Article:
Applications to Duquesne University's School of Law are down about 15 percent from a year ago, but dean Ken Gormley isn't scrambling to find more enrollees.
"We want to stick with our standards. We don't want to admit students to fill seats if they may not succeed and pass the bar and be able to practice law."
Duquesne is hardly alone among law schools experiencing a dramatic decline in applicants. Nationwide, applications fell by nearly 11 percent in 2011 and by almost 14 percent in 2012, according to the Law School Admission Council, based in Bucks County.
Despite those statistics and a legal job market that has been bleak since the economic crash of 2008, Mr. Gormley takes the approach that smaller enrollments and more specialized curriculums can benefit law schools and their students in the long run.
To that end, Duquesne has adopted course concentrations that allow students to focus in areas such as energy law, health care law and intellectual property, so they are better equipped to deal with a challenging job market.
The school also has added new skills training to its first-year curriculum and beefed up its clinical offerings that give students the opportunity to handle specialized legal issues for groups such as veterans and prisoners, Mr. Gormley said.
"We need to focus on giving students practical experiences," he said.
Across the country, the pool of applicants for law school admissions in 2013 is shaping up to be even smaller than the past two years.
According to data the council released last month, applications as of mid-January were down 20 percent compared with the same time in 2012. At that rate, total applications for the year could fall by 38 percent.
A combination of factors are likely contributing to the dramatic drop-off, said William Carter Jr., dean of the University of Pittsburgh School of Law.
"Certainly there's the down economy for legal hiring of new graduates over the last couple years. There's the issue of negative press in the mainstream, and the blogs about the economy and the state of legal education. And there is the issue of growing student debt. As someone still paying off his student loans, I understand that completely."
At Pitt, tuition for its law school in the 2012-13 academic year was $28,728 for residents and $35,704 for nonresidents and international students. Those figures don't include living costs and additional fees such as books.
At Duquesne, tuition for the current academic year is $17,317 per semester for the day program and $13,308 for the evening program. Those costs don't include living expenses, either.
Mr. Carter declined to disclose statistics about applications to Pitt, saying they "fluctuate from week to week."
"We're neither doing much better or much worse than the national trend," he said.
The school had 253 graduates in 2011, according to an American Bar Association report on job placement for law school graduates.
The ABA data, released in June, showed 55 percent of 2011 law school graduates had full-time, long-term jobs as lawyers nine months after graduation.
Among Pitt law school's class of 2011, 54.2 percent were employed in such jobs, and of Duquesne's 2011 class, 44.5 percent held full-time, long-term positions, the ABA report said. Duquesne had 204 graduates last year and expects 206 to graduate this June, including students from its day and evening programs.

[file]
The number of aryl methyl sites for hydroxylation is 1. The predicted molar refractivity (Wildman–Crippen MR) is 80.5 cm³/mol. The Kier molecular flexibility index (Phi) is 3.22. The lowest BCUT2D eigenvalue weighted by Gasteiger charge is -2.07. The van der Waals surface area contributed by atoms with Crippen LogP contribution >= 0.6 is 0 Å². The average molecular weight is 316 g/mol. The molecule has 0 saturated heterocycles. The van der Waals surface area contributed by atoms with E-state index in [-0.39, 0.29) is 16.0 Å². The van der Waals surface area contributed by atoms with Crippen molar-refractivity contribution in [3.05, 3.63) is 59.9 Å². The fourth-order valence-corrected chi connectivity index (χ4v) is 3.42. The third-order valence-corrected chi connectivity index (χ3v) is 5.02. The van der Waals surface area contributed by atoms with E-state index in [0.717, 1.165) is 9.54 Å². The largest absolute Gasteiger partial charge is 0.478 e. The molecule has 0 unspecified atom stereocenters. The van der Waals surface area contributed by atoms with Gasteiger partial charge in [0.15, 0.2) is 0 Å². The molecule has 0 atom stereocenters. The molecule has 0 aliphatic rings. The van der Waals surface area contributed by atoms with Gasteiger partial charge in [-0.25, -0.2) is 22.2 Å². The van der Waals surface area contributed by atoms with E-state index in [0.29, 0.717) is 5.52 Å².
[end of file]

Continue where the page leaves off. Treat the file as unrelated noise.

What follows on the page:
Pitt had 211 students enrolled in the class that started in fall 2012, according to the law school's website.
The school isn't making any significant changes to its marketing efforts in light of falling applications, Mr. Carter said.
"I wouldn't say our strategy is different in terms of the downturn. We continue to talk to students about all the good things going on here."
But the school is attempting to give students more exposure to practical legal skills through law clinics and the Pitt Law Academy, which is a series of programs featuring alumni and practicing attorneys who discuss real-world experiences and challenges of being a lawyer.
"We're training students to develop analytical and reasoning skills," Mr. Carter said. "The question becomes as the market is changing: How do we best position students for the opportunities that are out there? We cannot create jobs, but we can position students best for the jobs that are there."
Law school deans aren't the only ones searching for ways to cope with the dive in applications and graduates who can't find jobs.
In Dallas this month, an ABA task force on the future of legal education held a hearing to gain input from students and lawyers about ways to improve the system. Recommendations included reducing the core courses of law school from three years to two, simplifying the bar exam, encouraging college juniors to go directly to law school and having states establish training for legal practitioners much the way they do for nurse practitioners.
In Washington state, for instance, the state bar plans to launch a program for limited-license legal technicians who will have more responsibility than paralegals but not as much as lawyers who negotiate for clients and appear in court.
Besides infusing its curriculum with more practical legal skills, the school is trying to pump more resources into scholarships, Mr. Gormley said.
Among the efforts aimed at cutting costs for students are fellowships for students interested in public service law (such as the courts and state government), and a loan repayment assistance program.
"There's a greater need for lawyers right now than in any time in recent memory because so many people have legal issues," Mr. Gormley said. "The answer is not to give up on legal education but to make it more affordable."
Joyce Gannon: email@example.com or 412-263-1580.